(MENAFN- Brazil-Arab News Agency (ANBA))
Al-Hussainiya, Iraq – In a palm grove north of Baghdad, Iraqi shepherds looked on as models paraded second-hand garments down an improvised catwalk, seeking to raise awareness of the fashion industry's environmental impact, as the models strut, pause and pivot on the runway.
But here haute couture has given way to outfits sourced entirely from second-hand clothes, a sign of the growing popularity of chic, environmentally-friendly vintage wear among young Iraqis.“We don't want overproduction of clothes, we have to reuse them,” said Mohamed Qassem, 25, a hairdresser and organizer of the fashion show near Al-Hussainiya village.
Model struts in second-hand outfit
The global fashion industry accounted for two percent of greenhouse gas emissions in 2019, according to the World Resources Institute. Campaigners and a growing number of climate-conscious social media influencers have led a push toward sustainable fashion. Many young people in climate-stressed Iraq have become passionate about vintage clothing.
The palm grove event showcased fluorescent green puffer jackets, long black leather coats, ample double-breasted blazers, and modern takes on traditional costumes. In many parts of Iraq, scarred by decades of conflict, peaceful rhythms are gradually returning to daily life and second-hand clothing offers aspiring fashionistas an affordable chance to express themselves.
The outfits at the Al-Hussainiya event predominantly feature green elements, a nod to the show's environmental message. The United Nations says oil-rich Iraq is one of the five countries most exposed to the impacts of climate change, already witnessing extreme summer heat, frequent droughts, desertification and regular dust storms, which will exacerbate as the planet heats.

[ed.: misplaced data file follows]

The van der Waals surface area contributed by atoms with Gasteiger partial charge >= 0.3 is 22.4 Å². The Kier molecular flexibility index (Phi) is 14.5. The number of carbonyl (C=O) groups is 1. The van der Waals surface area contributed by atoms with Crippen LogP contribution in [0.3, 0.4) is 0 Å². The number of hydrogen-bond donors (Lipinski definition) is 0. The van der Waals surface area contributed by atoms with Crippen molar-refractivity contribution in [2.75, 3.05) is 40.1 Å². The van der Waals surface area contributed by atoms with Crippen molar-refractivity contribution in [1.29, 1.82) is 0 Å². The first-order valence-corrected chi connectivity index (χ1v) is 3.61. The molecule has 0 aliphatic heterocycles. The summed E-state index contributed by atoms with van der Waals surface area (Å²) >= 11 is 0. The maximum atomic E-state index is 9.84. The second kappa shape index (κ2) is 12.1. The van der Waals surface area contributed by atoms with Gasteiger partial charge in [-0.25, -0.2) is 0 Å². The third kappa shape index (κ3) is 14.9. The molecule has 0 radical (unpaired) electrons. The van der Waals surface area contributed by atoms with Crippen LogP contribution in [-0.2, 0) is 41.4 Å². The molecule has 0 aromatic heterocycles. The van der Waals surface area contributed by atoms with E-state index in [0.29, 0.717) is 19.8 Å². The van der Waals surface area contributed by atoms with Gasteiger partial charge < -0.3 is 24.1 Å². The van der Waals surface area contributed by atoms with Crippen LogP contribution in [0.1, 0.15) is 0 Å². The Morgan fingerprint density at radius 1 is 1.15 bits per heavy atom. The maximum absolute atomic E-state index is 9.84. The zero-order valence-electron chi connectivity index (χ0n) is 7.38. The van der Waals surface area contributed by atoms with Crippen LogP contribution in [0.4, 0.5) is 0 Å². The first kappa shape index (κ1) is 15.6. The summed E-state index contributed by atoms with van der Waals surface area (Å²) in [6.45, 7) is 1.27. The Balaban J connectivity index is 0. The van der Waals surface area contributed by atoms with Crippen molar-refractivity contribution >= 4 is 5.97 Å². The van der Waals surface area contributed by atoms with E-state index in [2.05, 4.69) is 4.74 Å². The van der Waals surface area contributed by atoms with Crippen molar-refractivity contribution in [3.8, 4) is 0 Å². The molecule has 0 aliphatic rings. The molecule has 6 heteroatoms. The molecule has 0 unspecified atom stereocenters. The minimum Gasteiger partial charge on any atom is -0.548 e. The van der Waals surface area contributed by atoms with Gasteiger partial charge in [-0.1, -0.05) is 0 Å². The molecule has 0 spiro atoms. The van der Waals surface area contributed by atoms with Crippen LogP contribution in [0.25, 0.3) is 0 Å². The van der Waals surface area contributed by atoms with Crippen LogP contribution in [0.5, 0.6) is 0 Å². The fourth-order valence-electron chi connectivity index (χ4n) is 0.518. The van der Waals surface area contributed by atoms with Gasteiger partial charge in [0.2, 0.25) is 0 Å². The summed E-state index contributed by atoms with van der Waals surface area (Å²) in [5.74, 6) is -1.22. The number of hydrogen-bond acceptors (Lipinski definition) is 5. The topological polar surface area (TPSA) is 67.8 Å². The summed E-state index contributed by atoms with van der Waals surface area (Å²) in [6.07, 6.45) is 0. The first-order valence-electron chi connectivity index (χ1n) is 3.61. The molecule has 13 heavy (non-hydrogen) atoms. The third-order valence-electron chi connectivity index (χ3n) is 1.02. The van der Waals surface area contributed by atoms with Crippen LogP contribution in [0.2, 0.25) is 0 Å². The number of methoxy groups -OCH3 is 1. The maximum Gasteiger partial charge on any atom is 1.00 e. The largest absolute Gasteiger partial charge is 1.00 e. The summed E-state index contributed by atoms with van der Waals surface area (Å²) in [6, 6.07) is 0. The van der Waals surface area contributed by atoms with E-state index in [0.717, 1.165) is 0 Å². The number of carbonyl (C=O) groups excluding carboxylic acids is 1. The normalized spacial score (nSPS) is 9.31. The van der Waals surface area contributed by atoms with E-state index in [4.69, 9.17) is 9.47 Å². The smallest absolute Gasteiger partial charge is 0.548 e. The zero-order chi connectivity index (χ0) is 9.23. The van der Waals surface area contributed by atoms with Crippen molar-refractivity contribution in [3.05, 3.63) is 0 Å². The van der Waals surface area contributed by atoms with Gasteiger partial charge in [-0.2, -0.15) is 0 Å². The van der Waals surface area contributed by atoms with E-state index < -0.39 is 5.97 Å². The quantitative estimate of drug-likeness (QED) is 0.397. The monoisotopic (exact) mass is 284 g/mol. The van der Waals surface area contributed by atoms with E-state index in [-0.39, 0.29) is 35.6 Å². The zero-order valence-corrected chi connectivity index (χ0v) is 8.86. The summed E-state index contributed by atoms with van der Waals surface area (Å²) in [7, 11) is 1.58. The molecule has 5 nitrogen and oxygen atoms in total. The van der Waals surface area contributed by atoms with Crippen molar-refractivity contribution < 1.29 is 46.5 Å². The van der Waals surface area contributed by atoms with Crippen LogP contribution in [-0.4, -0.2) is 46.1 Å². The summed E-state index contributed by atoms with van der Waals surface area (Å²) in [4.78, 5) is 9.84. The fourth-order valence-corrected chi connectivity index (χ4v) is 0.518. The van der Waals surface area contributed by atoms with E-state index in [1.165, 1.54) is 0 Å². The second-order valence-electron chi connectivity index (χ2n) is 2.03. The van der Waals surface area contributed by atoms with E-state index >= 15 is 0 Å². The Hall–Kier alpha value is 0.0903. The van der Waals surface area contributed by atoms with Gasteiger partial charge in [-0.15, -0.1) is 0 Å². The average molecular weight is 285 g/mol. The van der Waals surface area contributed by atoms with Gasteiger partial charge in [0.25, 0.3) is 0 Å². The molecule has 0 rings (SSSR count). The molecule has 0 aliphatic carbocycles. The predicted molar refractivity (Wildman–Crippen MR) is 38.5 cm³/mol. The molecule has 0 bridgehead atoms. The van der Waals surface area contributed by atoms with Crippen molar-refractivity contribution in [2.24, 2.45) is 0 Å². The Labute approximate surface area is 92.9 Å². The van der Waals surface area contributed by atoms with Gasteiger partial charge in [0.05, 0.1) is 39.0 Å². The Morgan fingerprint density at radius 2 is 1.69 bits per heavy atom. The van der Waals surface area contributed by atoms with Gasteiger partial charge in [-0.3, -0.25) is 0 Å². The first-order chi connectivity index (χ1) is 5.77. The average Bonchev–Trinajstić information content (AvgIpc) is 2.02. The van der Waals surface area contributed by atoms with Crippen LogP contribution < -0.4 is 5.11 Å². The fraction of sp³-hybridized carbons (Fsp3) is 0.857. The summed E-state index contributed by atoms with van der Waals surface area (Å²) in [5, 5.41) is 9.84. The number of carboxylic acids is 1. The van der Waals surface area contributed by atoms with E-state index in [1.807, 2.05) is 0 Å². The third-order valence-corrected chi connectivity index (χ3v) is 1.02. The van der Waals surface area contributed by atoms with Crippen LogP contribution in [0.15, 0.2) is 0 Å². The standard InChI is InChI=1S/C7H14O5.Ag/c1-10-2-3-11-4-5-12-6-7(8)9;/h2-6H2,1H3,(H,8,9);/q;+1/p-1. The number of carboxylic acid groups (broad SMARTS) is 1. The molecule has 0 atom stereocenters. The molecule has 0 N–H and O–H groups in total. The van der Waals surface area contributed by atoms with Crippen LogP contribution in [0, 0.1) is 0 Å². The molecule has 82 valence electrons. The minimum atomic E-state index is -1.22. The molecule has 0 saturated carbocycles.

Used garments in public markets
The designs at the fashion show will not be put on sale. Organizers mainly hope the symbolic parade will raise awareness. A student-turned-model for the day, Safaa Haidar, said she was attracted to vintage clothes as she could shop according to her personality.
But in Iraq, where the UN estimates nearly one-third of the 42 million inhabitants live in poverty, many wear used clothing out of necessity. In central Baghdad's second-hand clothes market, stalls overflow every Friday with shirts, shoes and jeans, with shoppers checking sizes in front of the sellers.
Merchant Hassan Refaat, 22, sells imported second-hand clothes from Iraq's northern autonomous Kurdistan region, bordering major textile producer Turkey.“Second-hand clothes are of better quality than the new clothes available on the market,” he said.“Very often, they are branded pieces, and the brands last a lifetime.”
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Translated by Guilherme Miranda
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